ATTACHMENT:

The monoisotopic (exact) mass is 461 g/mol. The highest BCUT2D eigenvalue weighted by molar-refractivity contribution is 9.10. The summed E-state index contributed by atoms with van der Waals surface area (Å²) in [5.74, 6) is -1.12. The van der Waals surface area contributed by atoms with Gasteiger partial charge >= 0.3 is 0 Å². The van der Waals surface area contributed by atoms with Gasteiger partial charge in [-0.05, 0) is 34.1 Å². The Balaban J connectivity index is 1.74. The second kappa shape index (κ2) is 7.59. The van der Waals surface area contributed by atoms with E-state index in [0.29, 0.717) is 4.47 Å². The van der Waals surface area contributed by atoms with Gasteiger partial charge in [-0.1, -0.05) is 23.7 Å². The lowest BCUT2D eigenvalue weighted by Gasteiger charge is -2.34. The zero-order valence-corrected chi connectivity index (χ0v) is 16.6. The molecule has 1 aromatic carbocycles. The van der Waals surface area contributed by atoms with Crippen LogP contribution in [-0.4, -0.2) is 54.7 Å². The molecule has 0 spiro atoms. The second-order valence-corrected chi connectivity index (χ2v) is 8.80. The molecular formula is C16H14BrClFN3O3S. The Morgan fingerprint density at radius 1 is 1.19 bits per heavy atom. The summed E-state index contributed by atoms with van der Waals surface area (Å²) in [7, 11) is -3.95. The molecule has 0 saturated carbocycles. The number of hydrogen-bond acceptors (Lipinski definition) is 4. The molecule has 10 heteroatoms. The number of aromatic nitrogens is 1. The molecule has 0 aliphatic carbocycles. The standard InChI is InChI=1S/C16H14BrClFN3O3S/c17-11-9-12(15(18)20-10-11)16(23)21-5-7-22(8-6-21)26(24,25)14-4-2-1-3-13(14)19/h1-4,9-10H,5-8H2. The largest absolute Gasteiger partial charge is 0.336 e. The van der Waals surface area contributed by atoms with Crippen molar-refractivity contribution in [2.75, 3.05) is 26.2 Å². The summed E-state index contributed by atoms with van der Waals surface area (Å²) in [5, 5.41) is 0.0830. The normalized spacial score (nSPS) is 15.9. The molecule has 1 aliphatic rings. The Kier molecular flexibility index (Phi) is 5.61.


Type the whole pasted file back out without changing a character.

The monoisotopic (exact) mass is 461 g/mol. The highest BCUT2D eigenvalue weighted by molar-refractivity contribution is 9.10. The summed E-state index contributed by atoms with van der Waals surface area (Å²) in [5.74, 6) is -1.12. The van der Waals surface area contributed by atoms with Gasteiger partial charge >= 0.3 is 0 Å². The van der Waals surface area contributed by atoms with Gasteiger partial charge in [-0.05, 0) is 34.1 Å². The Balaban J connectivity index is 1.74. The second kappa shape index (κ2) is 7.59. The van der Waals surface area contributed by atoms with E-state index in [0.29, 0.717) is 4.47 Å². The van der Waals surface area contributed by atoms with Gasteiger partial charge in [-0.1, -0.05) is 23.7 Å². The lowest BCUT2D eigenvalue weighted by Gasteiger charge is -2.34. The zero-order valence-corrected chi connectivity index (χ0v) is 16.6. The molecule has 1 aromatic carbocycles. The van der Waals surface area contributed by atoms with Crippen LogP contribution in [-0.4, -0.2) is 54.7 Å². The molecule has 0 spiro atoms. The second-order valence-corrected chi connectivity index (χ2v) is 8.80. The molecular formula is C16H14BrClFN3O3S. The Morgan fingerprint density at radius 1 is 1.19 bits per heavy atom. The summed E-state index contributed by atoms with van der Waals surface area (Å²) in [7, 11) is -3.95. The molecule has 0 saturated carbocycles. The number of hydrogen-bond acceptors (Lipinski definition) is 4. The molecule has 10 heteroatoms. The number of aromatic nitrogens is 1. The molecule has 0 aliphatic carbocycles. The standard InChI is InChI=1S/C16H14BrClFN3O3S/c17-11-9-12(15(18)20-10-11)16(23)21-5-7-22(8-6-21)26(24,25)14-4-2-1-3-13(14)19/h1-4,9-10H,5-8H2. The largest absolute Gasteiger partial charge is 0.336 e. The van der Waals surface area contributed by atoms with Crippen molar-refractivity contribution in [2.75, 3.05) is 26.2 Å². The summed E-state index contributed by atoms with van der Waals surface area (Å²) in [5, 5.41) is 0.0830. The normalized spacial score (nSPS) is 15.9. The molecule has 1 aliphatic rings. The Kier molecular flexibility index (Phi) is 5.61.